Local artists also are working outside typical gallery settings to stage their own exhibitions of political art. The NoMüNoMü collective organized an exhibition last month titled “Now More Than Ever” at the nonprofit Washington Project for the Arts. Featuring a campaign poster of Richard Nixon, the exhibition’s title refers to his 1972 campaign slogan and features artwork critical of white privilege and the long history of racial politics in the Republican Party, said Joseph Orzal, one of six collective members with artwork in the exhibition. Trump succeeded in “catering to whiteness and drumming up white fear” in much the same way Nixon did, Orzal told The Diplomat. Orzal created granite tablets resembling tombstones or official decrees with printed text reflecting on racism in America, including a report examining biased police conduct in Ferguson, Mo., where riots erupted following the police shooting death of an unarmed black man named Michael Brown in 2014.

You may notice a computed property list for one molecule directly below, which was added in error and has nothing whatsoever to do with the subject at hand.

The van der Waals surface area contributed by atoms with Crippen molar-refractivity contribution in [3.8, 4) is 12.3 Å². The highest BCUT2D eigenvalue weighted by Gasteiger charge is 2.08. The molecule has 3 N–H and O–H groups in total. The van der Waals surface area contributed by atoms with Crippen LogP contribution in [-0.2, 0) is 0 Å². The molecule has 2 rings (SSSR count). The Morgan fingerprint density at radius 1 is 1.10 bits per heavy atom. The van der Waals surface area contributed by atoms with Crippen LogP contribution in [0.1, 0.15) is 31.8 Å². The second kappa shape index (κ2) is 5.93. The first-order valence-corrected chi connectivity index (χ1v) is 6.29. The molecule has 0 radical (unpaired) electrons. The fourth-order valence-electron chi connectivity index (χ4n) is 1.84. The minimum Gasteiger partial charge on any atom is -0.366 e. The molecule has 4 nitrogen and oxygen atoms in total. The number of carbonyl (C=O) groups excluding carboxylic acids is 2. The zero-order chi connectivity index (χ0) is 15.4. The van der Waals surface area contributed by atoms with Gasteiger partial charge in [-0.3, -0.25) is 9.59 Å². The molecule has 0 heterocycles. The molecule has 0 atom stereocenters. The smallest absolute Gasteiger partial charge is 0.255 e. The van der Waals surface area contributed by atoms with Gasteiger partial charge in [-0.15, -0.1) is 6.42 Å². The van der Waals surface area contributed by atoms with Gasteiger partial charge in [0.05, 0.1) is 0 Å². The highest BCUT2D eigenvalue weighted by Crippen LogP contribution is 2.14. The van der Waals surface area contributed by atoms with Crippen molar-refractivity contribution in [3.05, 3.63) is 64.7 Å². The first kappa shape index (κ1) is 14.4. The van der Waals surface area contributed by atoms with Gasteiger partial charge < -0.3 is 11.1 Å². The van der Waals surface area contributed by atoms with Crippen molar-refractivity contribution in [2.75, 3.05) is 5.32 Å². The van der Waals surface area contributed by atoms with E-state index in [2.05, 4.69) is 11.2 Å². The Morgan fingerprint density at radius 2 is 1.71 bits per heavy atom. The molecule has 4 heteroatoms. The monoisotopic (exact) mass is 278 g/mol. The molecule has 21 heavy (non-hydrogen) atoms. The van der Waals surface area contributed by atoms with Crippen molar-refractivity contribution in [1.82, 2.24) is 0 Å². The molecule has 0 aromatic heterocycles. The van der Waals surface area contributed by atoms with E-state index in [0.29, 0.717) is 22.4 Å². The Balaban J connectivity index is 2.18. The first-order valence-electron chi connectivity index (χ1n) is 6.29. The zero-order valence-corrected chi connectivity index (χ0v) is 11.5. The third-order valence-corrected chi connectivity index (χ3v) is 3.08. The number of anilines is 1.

Orzal grew up in Washington and attended the Duke Ellington School of the Arts and the Corcoran School of the Arts and Design. He sees larger problems for D.C. artists than Trump, mainly from the forces of gentrification that are driving up rent and eliminating alternative venues where artists can show more challenging work that isn’t welcomed by profit-driven galleries.
“Given the art landscape in D.C., artists are struggling to find studio space and places to show work in their own context,” he said. “We’re being beaten already by development and developers. Our fight can’t be with Trump if we’re being beat by our own city.”
For centuries, artists have expressed their views about the political controversies of their day, ranging from the Dadaism movement’s challenges of nationalist sentiments to Pablo Picasso’s famous painting “Guernica” depicting the horrific human toll of the Spanish Civil War. Contemporary artists are continuing that tradition with their own artwork that hopefully will have some lasting impact, Zughaib said.
“I think it’s important that artists document what’s going on in their times,” she said. “It’s another way of preserving the moment that we’re in now for the future.”